The simulation showed that as the dusty gas collapses onto the growing core of a massive star, with radiation pressure pushing outward and gravity pulling material in, instabilities develop that result in channels where radiation blows out through the cloud into interstellar space, while gas continues falling inward through other channels.

“You can see fingers of gas falling in and radiation leaking out between those fingers of gas,” Krumholz said. “This shows that you don’t need any exotic mechanisms; massive stars can form through accretion processes just like low-mass stars.”

Watch movie simulation of star formation.

The rotation of the gas cloud as it collapses leads to the formation of a disk of material feeding onto the growing “protostar.” The disk is gravitationally unstable, however, causing it to clump and form a series of small secondary stars, most of which end up colliding with the central protostar. In the simulation, one secondary star became massive enough to break away and acquire its own disk, growing into a massive companion star. A third small star formed and was ejected into a wide orbit before falling back in and merging with the primary star.

When the researchers stopped the simulation, after allowing it to evolve for 57,000 years of simulated time, the two stars had masses of 41.5 and 29.2 times the mass of the Sun and were circling each other in a fairly wide orbit.

“What formed in the simulation is a common configuration for massive stars,” Krumholz said. “I think we can now consider the mystery of how massive stars are able to form to be solved. The age of supercomputers and the ability to simulate the process in three dimensions made the solution possible.”

Source: UC Santa Cruz

About 

Nancy Atkinson is Universe Today's Senior Editor. She also works with Astronomy Cast, and is a NASA/JPL Solar System Ambassador.

Astrofiend January 15, 2009 at 7:45 PM

Very nice work indeed. Obviously this needs to be explored further, but it looks as if they may have gained the crucial insight…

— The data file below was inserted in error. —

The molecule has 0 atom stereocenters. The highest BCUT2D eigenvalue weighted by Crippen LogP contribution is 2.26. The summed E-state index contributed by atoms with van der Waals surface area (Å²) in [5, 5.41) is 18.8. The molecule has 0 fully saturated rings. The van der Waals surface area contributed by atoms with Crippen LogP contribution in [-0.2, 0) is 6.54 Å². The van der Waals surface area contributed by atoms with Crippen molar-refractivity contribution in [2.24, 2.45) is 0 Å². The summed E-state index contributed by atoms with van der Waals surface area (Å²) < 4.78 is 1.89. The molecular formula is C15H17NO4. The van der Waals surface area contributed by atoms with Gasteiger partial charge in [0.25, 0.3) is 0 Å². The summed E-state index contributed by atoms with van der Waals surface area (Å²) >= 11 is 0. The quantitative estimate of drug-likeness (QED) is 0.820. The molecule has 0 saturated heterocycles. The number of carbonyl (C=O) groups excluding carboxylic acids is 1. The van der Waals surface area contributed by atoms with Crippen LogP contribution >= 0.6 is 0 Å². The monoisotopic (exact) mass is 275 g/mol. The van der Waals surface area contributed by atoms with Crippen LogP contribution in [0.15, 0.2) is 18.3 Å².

gMan January 15, 2009 at 10:06 PM

The video is very interesting, and you can see how it fits a lot of the visual data that we see around us, especially when massive stars feed off the gas from the smaller companion. I think what is interesting in the study is that they pointed out things tended to all fall to one point, but circled towards it, and that caused instability which bread companion stars.

This really fits well to a galactic evolution. Now you can have an smb form easily in the middle if stars can channel energys in columns within. I am sure a ton of the mass comes from stars like the 3rd star in the simulation that was tossed out then eaten up, but point is, you colapse towards one point, become instable along the way, and then collapse around the central point as well.

pantzov January 16, 2009 at 5:18 AM

i love how the solution turned out to be so simple. sits well.

Giz January 16, 2009 at 5:45 AM

A very beautiful result. I love it!

Taz January 16, 2009 at 9:48 AM

I wonder if the same mechanism is at work in black holes.

If it is, there might be a navigable channel between the two vortices. This would enable a probe to enter. Data could be returned by injecting a transmitter into the ejecting vortex.
That would be thousands of years in our future, if it’s doable at all.

Imo January 18, 2009 at 8:40 PM

Simply awesome.